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Once-quiet Green Bluff embraces popularity

Farms draw droves with fruit, festivals

As a child on Green Bluff, Byron Siemers remembers watching his dad sell potatoes in 100-pound bags, hauling the load down the steep steps into his customers’ root cellars.

Later, buyers wanted a bag half that heavy. Now, the customers of Siemers Farm are more likely to grab some fries alongside a burger from vendors at the farm, dash through the maze and climb into the castle for a view across the fields.

A small bag of Siemers’ spuds, some apples, sugar carrots and pumpkins might go home with a family.

Siemers grew up on the bluff. His parents moved his family from Spokane when he was 3 years old, when they took over the farm from his grandmother.

“We knew every car coming up and down these roads,” he said.

Green Bluff farmers once struggled to sell enough produce to keep their land. Now, traffic can back up for miles with cars full of visitors waiting to reach the farms.

While truckloads of surplus apples were once dumped over the edge of the bluff, now the crop is often sold out by the end of each season.

The long, slow shift from farming haven to family-fun destination has been cause for heartache and delight. It has drawn newcomers to the bluff but also pushed longtime farmers away.

Many farmers say it has accomplished the one thing everyone hoped: It preserved the land for farming. So far.

“Maybe we’ve created a monster,” Siemers said. “On a nice day in October, you can’t hardly get up here, the roads are so plugged.”

Early days

Green Bluff’s homesteaders cleared the land to make way for farming, cutting trees and blasting the stumps out with dynamite. They replaced the pines with fruit trees, strawberries and vegetables.

The first growers association formed in 1902, with most shipping their berries to Spokane markets. U-pick crops started as early as the 1920s, but it wasn’t until the ’60s and ’70s that it proved successful.

But each year, customers wanted less and less. Families were getting smaller and fewer people had to rely on canning. Women were more likely to be working outside the home and couldn’t spend days putting up preserves. Supermarkets could compete on price, variety and convenience.

Marketing the farms directly to customers became essential, and the U.S. Department of Agriculture helped the farmers put out the first map of area growers. Byron Siemers remembers organizers at those meetings who promised their efforts would deliver customers. Farmers were skeptical.

“They said, ‘Maybe someday crowd control would be your problem,’ and I couldn’t even imagine that,” Siemers recalled.

Festivals and fun

The Green Bluff Direct Marketing Association launched some of the first festivals in the early 1980s, including the Cherry Pickers’ Trot and Apple Derby days, using a centralized site.

Anne Wellens helped organize some of those events, adding more entertainment, arts and crafts booths, pie sales and food concessions.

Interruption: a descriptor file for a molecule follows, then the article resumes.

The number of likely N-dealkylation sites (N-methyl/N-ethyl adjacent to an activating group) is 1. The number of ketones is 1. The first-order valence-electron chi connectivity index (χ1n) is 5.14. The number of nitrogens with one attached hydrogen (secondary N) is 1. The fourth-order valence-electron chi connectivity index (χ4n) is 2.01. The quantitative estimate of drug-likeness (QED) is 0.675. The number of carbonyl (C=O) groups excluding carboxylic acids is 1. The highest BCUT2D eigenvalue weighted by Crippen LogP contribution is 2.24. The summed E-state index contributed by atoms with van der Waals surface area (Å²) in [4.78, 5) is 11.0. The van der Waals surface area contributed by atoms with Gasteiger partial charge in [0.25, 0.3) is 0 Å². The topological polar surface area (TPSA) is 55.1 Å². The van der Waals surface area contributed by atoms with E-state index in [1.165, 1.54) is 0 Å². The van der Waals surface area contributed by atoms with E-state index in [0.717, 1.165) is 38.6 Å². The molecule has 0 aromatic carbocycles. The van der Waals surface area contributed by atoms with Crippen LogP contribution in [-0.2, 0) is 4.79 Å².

“It worked out beautifully,” she said. “The more you have, the more people want to come.”

It was so successful that the festival stretched out over two weekends, then three and then more. The crowds quickly grew and traffic became hard to handle.

“People would be mad as wet hens by the time they crept at an inch an hour to get there,” Wellens said.

Growers decided to spread the festivities out among the farms. Many of them added a host of entertainment options among the orchards. Face painting, mazes and giant talking pumpkins were the least of it; there were helicopter rides, double-decker bus tours and tiny train tours through farm fields.

Others didn’t have the heart for the “dog-and-pony show,” as one grower called it in a 1993 Spokesman-Review story. They feared everyone would spend money on the fun and games, but nothing on fruit.

Todd Beck, who runs his family’s farm, Beck’s Harvest House, said it was as clear to his parents then as it is to him now: “You can’t make a living with just what you grow on the trees.”

On Siemers’ farm, a castle stands in the field next to the original farmhouse. At first, it was a simple wooden structure with open floor slats to let the mud fall through.

“I didn’t want to have anything to do with it,” Siemers said.

But his wife, Donna, kept pressing him to improve it – adding better floors, decorative paint, more rooms and rounded turrets – until they’d spent more money on it than anyone cares to say aloud.

Siemers now has a different view.

“It’s the best investment we’ve ever made,” he said.

Fruit for the future

The festivities have tempered somewhat in the past few years at some farms, while others have added more fun.

Newcomers are not just drawn to the bluff for the view and the country air. New farmers are growing fruits and vegetables the older generation wouldn’t have dared try – tomatoes, Japanese eggplant and blueberries, to name a few.

There’s candy infused with Green Bluff fruit and wine made from Green Bluff grapes. Stephanie and Davide Trezzi, of Trezzi Farm Food and Wine, chose Green Bluff because they wanted to plant grapevines. “The people who truly love Green Bluff will always farm and fight to keep it this way,” they wrote in an e-mail message.

Although there is fear that pendulum could swing too far – until all Green Bluff has to offer is the carnival – others are hopeful that preserving the farmland and agricultural history has become a community ambition.

“Sure things have changed,” said Byron Siemers. “But the things that are sold at Green Bluff – for the most part – are still raised up here.”

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